Commentary: The Picture of Dorian Gray

The Picture of Dorian Gray 1
Novel Assignment
4 AP
Mrs. Cox
Commentary: The Picture of Dorian Gray
Like a number of the great personages in English literary studies, Oscar Wilde was Irish. Some scholars
admonish students and critics alike to leave the biography out of any literary appreciation of Wilde. (This is
a personal belief of mine when analyzing literature.) But the reader/critic cannot avoid being struck by the
ironic connections between Wilde’s life and his art, particularly when studying The Picture of Dorian Gray.
Oscar Wilde’s life was a tragedy in many of the senses of classical tragedy: The Picture of Dorian Gray
is a comment upon it, anachronistically, to be sure, perhaps as a prophetic self-fulfillment. One of the most
talked about and most financially successful literary men of his time, with two plays in production in
London, in 1895, Oscar Wilde was imprisoned for two years at hard labor, for homosexuality. Shortly after
his release he wrote a long poem, The Ballad of Reading Gaol, and while he was in prison he wrote a long
letter, addressed to his young lover, Lord Alfred Douglas, one sheet at a time, each sheet taken from him as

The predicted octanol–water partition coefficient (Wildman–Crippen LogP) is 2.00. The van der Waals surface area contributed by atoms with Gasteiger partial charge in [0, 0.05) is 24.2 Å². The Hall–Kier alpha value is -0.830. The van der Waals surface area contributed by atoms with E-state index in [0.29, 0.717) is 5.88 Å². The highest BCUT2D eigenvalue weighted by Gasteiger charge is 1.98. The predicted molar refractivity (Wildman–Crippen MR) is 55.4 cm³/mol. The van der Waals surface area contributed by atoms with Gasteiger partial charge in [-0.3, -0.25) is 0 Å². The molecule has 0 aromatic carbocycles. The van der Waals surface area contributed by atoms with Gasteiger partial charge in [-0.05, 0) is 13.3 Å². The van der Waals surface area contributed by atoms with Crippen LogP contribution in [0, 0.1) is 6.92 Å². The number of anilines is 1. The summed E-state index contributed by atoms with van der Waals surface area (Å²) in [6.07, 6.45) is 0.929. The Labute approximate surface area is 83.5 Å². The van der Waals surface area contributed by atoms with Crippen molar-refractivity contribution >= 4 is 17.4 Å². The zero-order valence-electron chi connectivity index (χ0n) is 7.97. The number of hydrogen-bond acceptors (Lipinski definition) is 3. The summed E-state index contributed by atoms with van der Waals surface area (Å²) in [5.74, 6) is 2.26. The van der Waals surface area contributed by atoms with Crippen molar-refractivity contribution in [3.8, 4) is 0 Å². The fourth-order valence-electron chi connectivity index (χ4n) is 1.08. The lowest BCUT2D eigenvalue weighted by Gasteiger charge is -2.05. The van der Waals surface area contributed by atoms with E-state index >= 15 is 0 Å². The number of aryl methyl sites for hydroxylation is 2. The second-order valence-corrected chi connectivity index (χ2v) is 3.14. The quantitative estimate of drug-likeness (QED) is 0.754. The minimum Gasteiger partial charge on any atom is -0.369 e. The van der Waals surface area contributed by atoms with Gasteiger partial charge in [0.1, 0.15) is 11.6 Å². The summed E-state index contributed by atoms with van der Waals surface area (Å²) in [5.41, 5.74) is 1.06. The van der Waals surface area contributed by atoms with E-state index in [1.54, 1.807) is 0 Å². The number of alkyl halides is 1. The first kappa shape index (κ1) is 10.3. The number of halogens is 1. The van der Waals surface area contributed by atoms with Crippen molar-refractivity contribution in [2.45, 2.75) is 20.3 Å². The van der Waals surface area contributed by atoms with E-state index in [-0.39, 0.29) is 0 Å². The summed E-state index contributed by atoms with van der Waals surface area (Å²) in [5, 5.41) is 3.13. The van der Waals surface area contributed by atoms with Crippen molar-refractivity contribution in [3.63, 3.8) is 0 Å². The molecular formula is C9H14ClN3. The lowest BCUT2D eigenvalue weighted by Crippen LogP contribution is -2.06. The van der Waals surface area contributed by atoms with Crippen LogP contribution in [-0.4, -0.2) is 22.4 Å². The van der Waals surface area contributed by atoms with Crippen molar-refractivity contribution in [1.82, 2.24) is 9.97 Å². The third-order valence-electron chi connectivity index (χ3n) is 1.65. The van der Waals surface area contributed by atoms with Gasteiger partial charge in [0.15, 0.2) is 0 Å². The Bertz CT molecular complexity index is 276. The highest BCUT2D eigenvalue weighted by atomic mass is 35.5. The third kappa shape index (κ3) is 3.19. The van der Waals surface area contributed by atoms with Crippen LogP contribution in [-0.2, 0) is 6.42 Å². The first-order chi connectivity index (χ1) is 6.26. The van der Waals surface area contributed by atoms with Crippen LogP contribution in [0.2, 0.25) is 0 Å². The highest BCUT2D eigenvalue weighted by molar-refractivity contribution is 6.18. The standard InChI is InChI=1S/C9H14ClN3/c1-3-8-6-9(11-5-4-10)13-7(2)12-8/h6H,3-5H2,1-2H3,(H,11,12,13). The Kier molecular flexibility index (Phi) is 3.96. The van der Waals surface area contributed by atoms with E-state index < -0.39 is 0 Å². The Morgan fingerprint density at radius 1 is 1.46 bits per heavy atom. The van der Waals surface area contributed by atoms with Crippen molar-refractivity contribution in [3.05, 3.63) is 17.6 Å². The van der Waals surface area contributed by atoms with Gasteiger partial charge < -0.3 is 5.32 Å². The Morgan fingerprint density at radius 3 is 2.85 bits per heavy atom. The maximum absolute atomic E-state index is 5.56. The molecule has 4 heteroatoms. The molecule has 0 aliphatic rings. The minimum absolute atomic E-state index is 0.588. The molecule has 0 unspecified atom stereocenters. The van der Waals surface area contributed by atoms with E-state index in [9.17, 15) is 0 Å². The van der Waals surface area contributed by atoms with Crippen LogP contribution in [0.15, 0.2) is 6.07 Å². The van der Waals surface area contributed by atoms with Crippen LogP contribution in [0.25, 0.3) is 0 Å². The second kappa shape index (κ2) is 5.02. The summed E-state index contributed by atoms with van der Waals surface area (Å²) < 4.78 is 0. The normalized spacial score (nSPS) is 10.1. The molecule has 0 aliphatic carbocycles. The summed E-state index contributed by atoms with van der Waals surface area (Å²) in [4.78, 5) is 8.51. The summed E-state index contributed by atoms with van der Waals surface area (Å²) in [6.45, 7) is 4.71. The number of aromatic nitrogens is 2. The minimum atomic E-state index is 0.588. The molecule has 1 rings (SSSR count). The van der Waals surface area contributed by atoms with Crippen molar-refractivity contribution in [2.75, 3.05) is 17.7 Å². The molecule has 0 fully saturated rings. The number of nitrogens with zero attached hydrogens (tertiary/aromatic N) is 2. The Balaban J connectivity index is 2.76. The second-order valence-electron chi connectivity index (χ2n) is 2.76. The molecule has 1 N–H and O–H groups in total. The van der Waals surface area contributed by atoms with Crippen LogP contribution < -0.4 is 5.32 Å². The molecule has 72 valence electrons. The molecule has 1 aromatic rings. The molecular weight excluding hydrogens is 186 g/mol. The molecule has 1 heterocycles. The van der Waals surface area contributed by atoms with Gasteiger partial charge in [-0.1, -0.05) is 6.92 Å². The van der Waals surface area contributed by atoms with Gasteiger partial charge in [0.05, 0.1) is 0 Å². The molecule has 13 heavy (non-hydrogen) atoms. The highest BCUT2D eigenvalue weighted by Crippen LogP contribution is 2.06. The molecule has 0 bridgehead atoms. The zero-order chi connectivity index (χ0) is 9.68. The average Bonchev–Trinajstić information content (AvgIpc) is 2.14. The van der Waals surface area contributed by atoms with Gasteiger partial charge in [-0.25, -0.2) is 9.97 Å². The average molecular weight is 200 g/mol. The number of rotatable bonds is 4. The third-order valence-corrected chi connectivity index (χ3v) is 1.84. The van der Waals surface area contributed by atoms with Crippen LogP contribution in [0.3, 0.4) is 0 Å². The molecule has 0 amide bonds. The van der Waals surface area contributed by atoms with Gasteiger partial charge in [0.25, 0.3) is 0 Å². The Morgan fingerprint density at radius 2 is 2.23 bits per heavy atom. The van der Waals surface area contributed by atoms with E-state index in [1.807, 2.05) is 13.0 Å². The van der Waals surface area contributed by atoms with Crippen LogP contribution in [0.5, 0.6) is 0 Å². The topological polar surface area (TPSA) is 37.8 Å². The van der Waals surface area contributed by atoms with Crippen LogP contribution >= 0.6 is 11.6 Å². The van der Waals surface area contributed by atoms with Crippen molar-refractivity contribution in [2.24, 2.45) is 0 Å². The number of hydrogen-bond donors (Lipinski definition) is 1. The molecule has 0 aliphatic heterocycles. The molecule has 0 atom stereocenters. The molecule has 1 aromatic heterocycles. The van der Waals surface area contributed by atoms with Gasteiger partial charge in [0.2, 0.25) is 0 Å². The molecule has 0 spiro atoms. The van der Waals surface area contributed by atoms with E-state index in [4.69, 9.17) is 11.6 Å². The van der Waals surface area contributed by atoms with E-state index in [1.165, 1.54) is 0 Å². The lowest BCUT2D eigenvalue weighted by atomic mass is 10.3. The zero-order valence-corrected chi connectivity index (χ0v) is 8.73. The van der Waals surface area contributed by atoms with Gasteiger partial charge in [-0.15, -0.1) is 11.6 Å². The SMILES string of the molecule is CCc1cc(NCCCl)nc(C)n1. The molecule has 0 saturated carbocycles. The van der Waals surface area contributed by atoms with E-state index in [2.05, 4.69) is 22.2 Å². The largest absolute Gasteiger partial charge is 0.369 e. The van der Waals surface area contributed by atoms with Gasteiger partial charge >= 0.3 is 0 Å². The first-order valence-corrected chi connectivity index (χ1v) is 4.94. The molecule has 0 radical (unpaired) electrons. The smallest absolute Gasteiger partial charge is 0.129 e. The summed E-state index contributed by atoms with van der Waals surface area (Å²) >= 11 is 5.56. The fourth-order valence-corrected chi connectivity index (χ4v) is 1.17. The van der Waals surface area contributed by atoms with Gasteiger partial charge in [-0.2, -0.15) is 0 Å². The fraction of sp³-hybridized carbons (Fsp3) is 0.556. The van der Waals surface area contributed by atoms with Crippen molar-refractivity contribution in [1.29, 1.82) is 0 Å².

it was filled. It is published under the title De Profundis. Otherwise, the scandal of the trial and his
conviction and incarceration were a death sentence to his creative life. He was ruined socially, financially,
physically, and mentally. His mother and brother died while he was in prison, and he never saw his children
again; his beautiful wife and two young children fled to the Continent. Their family name was changed to
Wilde died at the young age of 44, three unhappy, unhealthy years after the state’s punishment had run
its course. After his officially imposed penance, he pursued a homosexual lifestyle with greater vigor than
ever. Because of this, his name was anathema in Ireland for many decades. Today the Wilde family retains
the name Holland; today, Oscar Wilde is synonymous with homosexuality.
Many literary historians and critics, for most of the twentieth century, have taken Oscar Wilde to task for